> For trivial event schedules, such as one that only is non-blocking for simple network I/O, this doesn't matter. When you have a complicated set of resources -- multiple classes of network, multiple classes of disk, paging, etc all being managed by a single non-blocking process -- intelligently scheduled polling starts to add real value. (As to why you would want to schedule all of these things manually: performance.)

Ahh.  In fact I experienced exactly that kind of effect, although not in 
as hard-core way, for Buddylist at AOL in 1996-1997.  Because 
transactions were concentrated / batched for front-end I/O and back-end 
database operations, the server process didn't fall apart once it hit 
100% CPU, it just became more efficient because it was doing more work 
for each I/O operation on average.

Definitely, in an I/O bound situation, you could estimate when buffers 
have had time to accumulate significant data before doing system calls 
to retrieve what's there.  Avoiding unnecessary system calls is a huge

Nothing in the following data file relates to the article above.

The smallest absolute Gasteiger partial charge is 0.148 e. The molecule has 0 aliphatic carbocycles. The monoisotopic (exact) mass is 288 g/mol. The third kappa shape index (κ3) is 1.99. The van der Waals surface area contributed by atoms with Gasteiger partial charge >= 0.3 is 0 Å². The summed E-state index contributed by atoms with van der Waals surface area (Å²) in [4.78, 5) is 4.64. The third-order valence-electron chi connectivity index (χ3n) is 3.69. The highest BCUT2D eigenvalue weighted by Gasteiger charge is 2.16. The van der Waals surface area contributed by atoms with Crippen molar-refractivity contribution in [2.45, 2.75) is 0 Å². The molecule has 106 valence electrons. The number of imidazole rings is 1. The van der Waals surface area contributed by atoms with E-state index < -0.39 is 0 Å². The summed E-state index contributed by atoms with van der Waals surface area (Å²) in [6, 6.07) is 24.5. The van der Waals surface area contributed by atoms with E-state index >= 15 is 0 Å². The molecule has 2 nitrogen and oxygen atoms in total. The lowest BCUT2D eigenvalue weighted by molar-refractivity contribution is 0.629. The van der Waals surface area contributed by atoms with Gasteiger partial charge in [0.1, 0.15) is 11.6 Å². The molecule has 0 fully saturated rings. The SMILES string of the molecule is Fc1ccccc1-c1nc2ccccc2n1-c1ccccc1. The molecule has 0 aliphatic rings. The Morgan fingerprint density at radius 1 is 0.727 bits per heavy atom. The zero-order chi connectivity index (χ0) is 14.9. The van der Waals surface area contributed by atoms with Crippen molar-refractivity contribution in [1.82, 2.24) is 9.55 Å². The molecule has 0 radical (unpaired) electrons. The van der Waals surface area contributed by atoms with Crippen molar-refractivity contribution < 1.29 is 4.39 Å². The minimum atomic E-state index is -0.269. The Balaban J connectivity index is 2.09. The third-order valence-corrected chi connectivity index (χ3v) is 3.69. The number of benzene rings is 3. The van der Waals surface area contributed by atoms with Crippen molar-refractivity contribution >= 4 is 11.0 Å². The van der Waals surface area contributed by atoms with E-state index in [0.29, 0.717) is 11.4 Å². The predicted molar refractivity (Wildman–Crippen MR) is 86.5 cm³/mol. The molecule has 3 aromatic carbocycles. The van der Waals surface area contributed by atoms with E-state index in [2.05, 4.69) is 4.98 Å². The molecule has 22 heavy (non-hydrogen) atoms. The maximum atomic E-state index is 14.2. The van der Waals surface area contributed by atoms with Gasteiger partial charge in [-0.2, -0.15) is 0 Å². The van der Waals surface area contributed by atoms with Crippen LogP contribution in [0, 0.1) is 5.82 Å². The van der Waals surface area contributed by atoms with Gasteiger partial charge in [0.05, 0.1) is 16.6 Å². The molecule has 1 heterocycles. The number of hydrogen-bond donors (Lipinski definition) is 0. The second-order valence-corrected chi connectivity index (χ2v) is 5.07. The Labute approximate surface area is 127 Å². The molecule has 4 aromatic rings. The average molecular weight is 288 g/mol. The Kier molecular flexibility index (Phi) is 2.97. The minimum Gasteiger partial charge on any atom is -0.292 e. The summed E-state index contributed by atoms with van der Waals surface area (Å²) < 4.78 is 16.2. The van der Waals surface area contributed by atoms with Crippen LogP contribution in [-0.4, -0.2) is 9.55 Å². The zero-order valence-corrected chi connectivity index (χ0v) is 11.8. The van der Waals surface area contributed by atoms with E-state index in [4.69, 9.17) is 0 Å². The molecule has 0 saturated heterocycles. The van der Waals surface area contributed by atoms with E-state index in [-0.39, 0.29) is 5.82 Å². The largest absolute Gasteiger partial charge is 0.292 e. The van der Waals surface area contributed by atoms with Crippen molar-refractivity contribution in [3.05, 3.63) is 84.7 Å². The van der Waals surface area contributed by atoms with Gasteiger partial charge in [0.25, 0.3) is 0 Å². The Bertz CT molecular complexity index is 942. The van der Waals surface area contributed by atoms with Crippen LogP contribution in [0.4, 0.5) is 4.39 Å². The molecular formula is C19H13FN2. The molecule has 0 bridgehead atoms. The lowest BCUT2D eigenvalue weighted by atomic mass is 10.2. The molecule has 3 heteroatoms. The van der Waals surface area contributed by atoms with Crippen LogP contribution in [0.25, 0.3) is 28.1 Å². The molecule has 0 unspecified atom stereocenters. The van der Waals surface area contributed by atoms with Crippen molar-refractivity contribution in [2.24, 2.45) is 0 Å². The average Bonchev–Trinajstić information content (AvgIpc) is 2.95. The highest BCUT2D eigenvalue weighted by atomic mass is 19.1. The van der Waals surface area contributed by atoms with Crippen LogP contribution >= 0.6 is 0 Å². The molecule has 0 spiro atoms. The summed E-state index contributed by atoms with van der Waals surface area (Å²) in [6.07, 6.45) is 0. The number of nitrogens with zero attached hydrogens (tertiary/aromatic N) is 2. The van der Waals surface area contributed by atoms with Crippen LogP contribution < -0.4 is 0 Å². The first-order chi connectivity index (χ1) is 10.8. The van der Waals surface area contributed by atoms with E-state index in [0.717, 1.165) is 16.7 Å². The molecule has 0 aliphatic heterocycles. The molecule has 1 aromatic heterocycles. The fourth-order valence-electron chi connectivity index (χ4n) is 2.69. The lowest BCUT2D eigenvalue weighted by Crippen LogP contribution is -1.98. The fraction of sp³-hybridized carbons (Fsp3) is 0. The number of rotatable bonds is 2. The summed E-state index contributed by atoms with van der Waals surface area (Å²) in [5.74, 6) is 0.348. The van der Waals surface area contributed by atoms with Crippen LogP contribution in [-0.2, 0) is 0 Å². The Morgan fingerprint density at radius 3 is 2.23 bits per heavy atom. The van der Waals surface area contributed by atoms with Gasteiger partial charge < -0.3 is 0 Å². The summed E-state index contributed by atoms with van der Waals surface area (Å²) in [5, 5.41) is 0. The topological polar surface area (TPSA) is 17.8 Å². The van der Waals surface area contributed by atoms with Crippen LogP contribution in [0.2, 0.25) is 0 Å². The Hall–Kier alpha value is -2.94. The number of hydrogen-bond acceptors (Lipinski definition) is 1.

win.  You could develop real-time statistics to choose an optimal wait 
for each I/O channel type on the fly.  In any situation where you have 
too much computation to do, and perhaps a "do as much as you can" type 
of situation, or when there is competitive work, this could be very useful.

It seems that right way to solve this problem might be to create a 
communications concentrator interface to the kernel for handling many 
TCP connections, many block device scatter/gather requests, etc.  You 
could even do the oft-imaged ACE (or whatever the Intel et al system 
call bypass system was called) mechanism of avoiding system calls and 
just filling in shared driver/process buffers with spinlocked flags.
>> Supercomputer-like systems with very fast multidimensional forwarding interconnects can have very low latency between hundreds or thousands of processors.  This is true of the Cray XT series, as well as several 128+ processor ARM-based systems.  In those, overhead of remote communication and transfer can be kept low enough to allow enough to allow synchronized job handling of the right granularity, especially if any type of prefetch and pipelining are used.